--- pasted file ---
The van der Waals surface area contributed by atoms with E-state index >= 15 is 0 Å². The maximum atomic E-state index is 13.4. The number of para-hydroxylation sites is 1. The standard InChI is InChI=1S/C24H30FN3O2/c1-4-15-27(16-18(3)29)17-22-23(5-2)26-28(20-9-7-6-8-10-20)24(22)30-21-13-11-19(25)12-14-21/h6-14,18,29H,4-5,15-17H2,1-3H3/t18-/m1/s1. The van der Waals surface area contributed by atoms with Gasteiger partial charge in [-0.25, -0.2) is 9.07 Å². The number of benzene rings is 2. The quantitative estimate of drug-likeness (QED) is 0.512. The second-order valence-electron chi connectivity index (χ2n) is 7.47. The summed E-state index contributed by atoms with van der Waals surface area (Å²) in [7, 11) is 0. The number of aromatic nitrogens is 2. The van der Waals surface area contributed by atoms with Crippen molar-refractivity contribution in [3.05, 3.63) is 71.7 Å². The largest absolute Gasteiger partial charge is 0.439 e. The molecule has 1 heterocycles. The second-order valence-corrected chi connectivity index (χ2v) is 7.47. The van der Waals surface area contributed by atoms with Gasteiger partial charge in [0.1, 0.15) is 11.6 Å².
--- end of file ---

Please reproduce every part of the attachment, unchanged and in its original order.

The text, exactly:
The van der Waals surface area contributed by atoms with E-state index >= 15 is 0 Å². The maximum atomic E-state index is 13.4. The number of para-hydroxylation sites is 1. The standard InChI is InChI=1S/C24H30FN3O2/c1-4-15-27(16-18(3)29)17-22-23(5-2)26-28(20-9-7-6-8-10-20)24(22)30-21-13-11-19(25)12-14-21/h6-14,18,29H,4-5,15-17H2,1-3H3/t18-/m1/s1. The van der Waals surface area contributed by atoms with Gasteiger partial charge in [-0.25, -0.2) is 9.07 Å². The number of benzene rings is 2. The quantitative estimate of drug-likeness (QED) is 0.512. The second-order valence-electron chi connectivity index (χ2n) is 7.47. The summed E-state index contributed by atoms with van der Waals surface area (Å²) in [7, 11) is 0. The number of aromatic nitrogens is 2. The van der Waals surface area contributed by atoms with Crippen molar-refractivity contribution in [3.05, 3.63) is 71.7 Å². The largest absolute Gasteiger partial charge is 0.439 e. The molecule has 1 heterocycles. The second-order valence-corrected chi connectivity index (χ2v) is 7.47. The van der Waals surface area contributed by atoms with Gasteiger partial charge in [0.1, 0.15) is 11.6 Å².